Screening of the Allegations in Plaintiff's
original complaint was filed in this action on October 29,
2012. Plaintiff alleged that Defendants improperly
confiscated and disposed of his television. Plaintiff also
set forth claims under the First Amendment, Fourth Amendment,
and due process (related to the inmate grievance process). On
March 21, 2013, an order was entered, dismissing the
complaint and granting Plaintiff leave to file an amended
complaint. (ECF No 8.) On April 24, 2013, Plaintiff filed a
first amended complaint. (ECF No. 9.) Plaintiff set forth
claims of free exercise of his religious beliefs under the
First Amendment, unreasonable search in violation of the
Fourth Amendment, due process (related to the grievance
process), and unauthorized deprivation of property claims. On
January 10, 2014, an order was entered, finding that the
first amended complaint failed to state any claims for
relief. This action was dismissed for failure to state a
claim upon which relief could be granted. (ECF No. 11.)
Plaintiff filed a Notice of Appeal, and on March 20, 2015,
this action was affirmed in part, vacated in part, and
remanded. On July 7, 2015, the formal mandate from the Ninth
Circuit was entered in this case. (ECF No. 22.) The Ninth
Circuit affirmed the dismissal of Plaintiff's free
exercise, unreasonable search, due process (related to the
grievance process), and unauthorized deprivation of property
claims. The Ninth Circuit ruled that Plaintiff's due
process claim alleging an authorized deprivation of property
was properly dismissed. However, dismissal without leave to
amend was improper because it was not clear that Plaintiff
could not cure the defect through amendment. The Court
granted Plaintiff leave to amend, and on July 16, 2015,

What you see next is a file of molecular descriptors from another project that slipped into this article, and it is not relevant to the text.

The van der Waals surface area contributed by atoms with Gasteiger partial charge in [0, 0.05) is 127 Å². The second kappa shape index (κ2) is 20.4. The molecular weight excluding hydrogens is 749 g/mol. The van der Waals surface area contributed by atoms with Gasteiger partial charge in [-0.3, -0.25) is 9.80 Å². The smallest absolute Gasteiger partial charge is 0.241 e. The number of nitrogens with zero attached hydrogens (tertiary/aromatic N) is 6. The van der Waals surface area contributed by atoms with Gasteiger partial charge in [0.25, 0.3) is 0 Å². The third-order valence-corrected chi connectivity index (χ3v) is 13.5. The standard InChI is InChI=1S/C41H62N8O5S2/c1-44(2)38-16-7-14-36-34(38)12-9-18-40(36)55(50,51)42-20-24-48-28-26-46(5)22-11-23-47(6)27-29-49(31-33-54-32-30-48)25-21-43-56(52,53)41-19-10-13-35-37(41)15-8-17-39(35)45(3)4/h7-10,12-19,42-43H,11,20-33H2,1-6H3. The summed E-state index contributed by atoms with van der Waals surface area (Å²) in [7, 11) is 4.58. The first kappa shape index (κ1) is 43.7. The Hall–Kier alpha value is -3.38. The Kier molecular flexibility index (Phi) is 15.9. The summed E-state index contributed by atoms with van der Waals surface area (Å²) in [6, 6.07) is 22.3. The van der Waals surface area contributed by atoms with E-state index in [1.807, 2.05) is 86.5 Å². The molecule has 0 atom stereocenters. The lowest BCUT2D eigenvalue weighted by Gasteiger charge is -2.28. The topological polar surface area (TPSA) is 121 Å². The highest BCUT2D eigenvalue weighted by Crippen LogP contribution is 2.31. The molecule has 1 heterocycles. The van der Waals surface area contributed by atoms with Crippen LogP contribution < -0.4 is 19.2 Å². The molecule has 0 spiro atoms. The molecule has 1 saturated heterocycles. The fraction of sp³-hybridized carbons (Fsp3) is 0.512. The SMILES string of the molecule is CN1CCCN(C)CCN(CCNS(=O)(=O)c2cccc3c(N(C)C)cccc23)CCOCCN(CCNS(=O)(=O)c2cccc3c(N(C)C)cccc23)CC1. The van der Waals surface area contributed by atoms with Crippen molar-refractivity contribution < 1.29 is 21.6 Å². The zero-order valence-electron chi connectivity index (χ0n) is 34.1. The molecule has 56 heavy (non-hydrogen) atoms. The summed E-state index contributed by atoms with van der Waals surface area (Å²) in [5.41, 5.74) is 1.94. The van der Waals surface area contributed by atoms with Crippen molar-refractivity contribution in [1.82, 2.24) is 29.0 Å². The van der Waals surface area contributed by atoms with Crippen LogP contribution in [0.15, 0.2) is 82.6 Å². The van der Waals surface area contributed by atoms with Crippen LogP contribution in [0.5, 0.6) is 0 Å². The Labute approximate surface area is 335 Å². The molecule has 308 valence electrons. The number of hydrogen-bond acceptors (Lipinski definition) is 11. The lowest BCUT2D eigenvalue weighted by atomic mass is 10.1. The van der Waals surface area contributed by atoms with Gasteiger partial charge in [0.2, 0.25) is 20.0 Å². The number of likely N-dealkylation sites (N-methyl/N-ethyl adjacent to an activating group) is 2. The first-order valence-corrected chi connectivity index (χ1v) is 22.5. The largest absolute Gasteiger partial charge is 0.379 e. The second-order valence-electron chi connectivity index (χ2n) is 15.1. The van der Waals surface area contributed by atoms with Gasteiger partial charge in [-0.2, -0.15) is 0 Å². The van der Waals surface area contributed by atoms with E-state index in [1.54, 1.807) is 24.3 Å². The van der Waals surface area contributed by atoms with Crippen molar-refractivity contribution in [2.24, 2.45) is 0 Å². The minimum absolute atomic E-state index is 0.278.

Plaintiff filed a second amended complaint. (ECF No. 23.) On
January 8, 2016, an order was entered, dismissing the second
amended complaint and granting Plaintiff leave to file a
third amended complaint. (ECF No. 26.) On February 2, 2016,
Plaintiff filed a third amended complaint. (ECF No. 27.)
third amended complaint, Plaintiff alleged that on February
10, 2012, during a mass cell search, his television was
disposed of by prison staff. Plaintiff alleged that staff
failed to cite any legitimate penological justification for
the authorized deprivation. Plaintiff alleged that his
television was disposed of pursuant to Title 15, Section 3190
of the California Code of Regulations, which defines property
that is allowable. Plaintiff alleged that he did not receive
written notice, which was mandated by Title 15, Section
3287(a)(4). The Court noted that Plaintiff attached to his
third amended complaint a copy of a cell search/property
receipt dated February 10, 2012, indicating that
Plaintiff's television was broken, and that it was
Court noted that the Due Process Clause is violated only when
the agency "prescribes and enforces forfeiture of
property without underlying statutory authority and competent
procedural protections." Nevada Dept. of Corrections
v. Greene, 648 F.3d 1014, 1019 (9th Cir. 2011) (citing
Vance v. Barrett, 345 F.3d 1083, 1090 (9th Cir.
2003) (internal quotations omitted), cert. denied, 538 U.S.
976 (2012). The third amended complaint was dismissed because
although Plaintiff alleged that he should have been allowed
to have his television repaired, the allegations of the third
amended complaint indicated that correctional officials took
Plaintiff's television pursuant to statutory authority,
and provided Plaintiff with written notification of the
reason for taking his property. Pursuant to Greene,
that was all the process that was due. Plaintiff therefore
failed to state a claim for relief.